ST PAUL, Minn. - The urgency of contract negotiations has been turned up significantly after members of the St. Paul Federation of Teachers (SPFT) voted Wednesday to authorize a strike.

The union says nearly two-thirds of members voted for a work stoppage due to a lack of progress at the negotiating table with officials from the St. Paul Public Schools. Work on a new contract has been going on for months, with little movement. SPFT board members plan to file their intent to strike notice Thursday.

“Nobody wants to go on strike, and we will do everything in our power to prevent one. However, we are going to fight for what our students need and not apologize for working to create the schools Saint Paul Children Deserve,” said Nick Faber, President of SPFT.

Union officials say the district has offered teachers a small raise, but maintain the money to pay for it would be diverted from programs that help support students. The union also accuses district officials of moving to increase class sizes in 29 elementary schools.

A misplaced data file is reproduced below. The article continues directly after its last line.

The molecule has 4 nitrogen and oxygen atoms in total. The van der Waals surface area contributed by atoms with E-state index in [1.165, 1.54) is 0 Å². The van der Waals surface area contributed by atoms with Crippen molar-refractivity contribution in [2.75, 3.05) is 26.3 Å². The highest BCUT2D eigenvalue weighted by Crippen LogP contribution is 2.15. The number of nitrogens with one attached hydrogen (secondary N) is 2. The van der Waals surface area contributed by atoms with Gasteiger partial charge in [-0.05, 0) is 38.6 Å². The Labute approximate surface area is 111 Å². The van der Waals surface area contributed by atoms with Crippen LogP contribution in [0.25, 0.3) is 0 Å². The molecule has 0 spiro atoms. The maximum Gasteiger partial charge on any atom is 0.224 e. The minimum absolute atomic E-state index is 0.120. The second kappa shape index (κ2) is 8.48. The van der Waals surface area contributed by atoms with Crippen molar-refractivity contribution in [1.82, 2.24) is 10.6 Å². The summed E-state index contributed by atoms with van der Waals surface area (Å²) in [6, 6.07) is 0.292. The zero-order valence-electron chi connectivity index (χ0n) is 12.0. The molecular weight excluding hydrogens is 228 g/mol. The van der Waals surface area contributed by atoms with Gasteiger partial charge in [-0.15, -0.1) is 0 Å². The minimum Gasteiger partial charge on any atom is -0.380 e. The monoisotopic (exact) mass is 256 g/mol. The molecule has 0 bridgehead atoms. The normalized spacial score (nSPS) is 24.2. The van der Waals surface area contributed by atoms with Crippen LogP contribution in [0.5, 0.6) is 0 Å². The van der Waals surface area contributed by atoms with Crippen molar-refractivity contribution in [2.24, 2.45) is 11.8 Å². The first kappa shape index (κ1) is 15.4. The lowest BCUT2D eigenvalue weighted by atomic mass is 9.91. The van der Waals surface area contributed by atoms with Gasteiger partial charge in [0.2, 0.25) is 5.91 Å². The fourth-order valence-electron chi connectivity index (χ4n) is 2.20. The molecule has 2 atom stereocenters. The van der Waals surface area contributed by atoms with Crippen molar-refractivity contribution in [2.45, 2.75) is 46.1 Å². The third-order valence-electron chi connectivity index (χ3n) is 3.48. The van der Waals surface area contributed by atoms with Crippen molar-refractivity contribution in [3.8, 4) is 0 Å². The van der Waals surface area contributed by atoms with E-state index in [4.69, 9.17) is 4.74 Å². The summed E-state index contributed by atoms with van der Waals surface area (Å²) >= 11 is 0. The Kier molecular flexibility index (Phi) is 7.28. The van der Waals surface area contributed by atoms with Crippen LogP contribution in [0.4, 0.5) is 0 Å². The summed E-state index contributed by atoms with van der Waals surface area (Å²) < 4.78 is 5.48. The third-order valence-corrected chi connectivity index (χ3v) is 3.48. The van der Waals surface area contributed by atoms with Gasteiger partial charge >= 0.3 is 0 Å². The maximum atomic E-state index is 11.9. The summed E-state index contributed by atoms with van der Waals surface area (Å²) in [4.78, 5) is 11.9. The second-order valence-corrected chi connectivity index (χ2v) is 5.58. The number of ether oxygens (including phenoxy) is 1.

“I voted yes to strike because our kids need better supports for English Learners, mental health, school nurses, special education and restorative practices,” said Krisi Herman Hill, a teacher at Washington Technology Magnet. “We can and must do better.”

The St. Paul Public Schools (SPPS) responded to the strike vote Thursday, maintaining that there is still time to break the stalemate. Mediation sessions are currently scheduled for Friday, February 2 and Wednesday, February 7, and there is a 10-day negotiating window before a strike can be called.

"I am disappointed byy the vote and concerned for all our families who will feel the impact first," commented SPPS Superintendent Joe Gothard. "Still, I remain hopeful we can move forward on additional agreements to avoid disruptions to our students, staff and families."

SPFT says teachers last went on strike in 1946.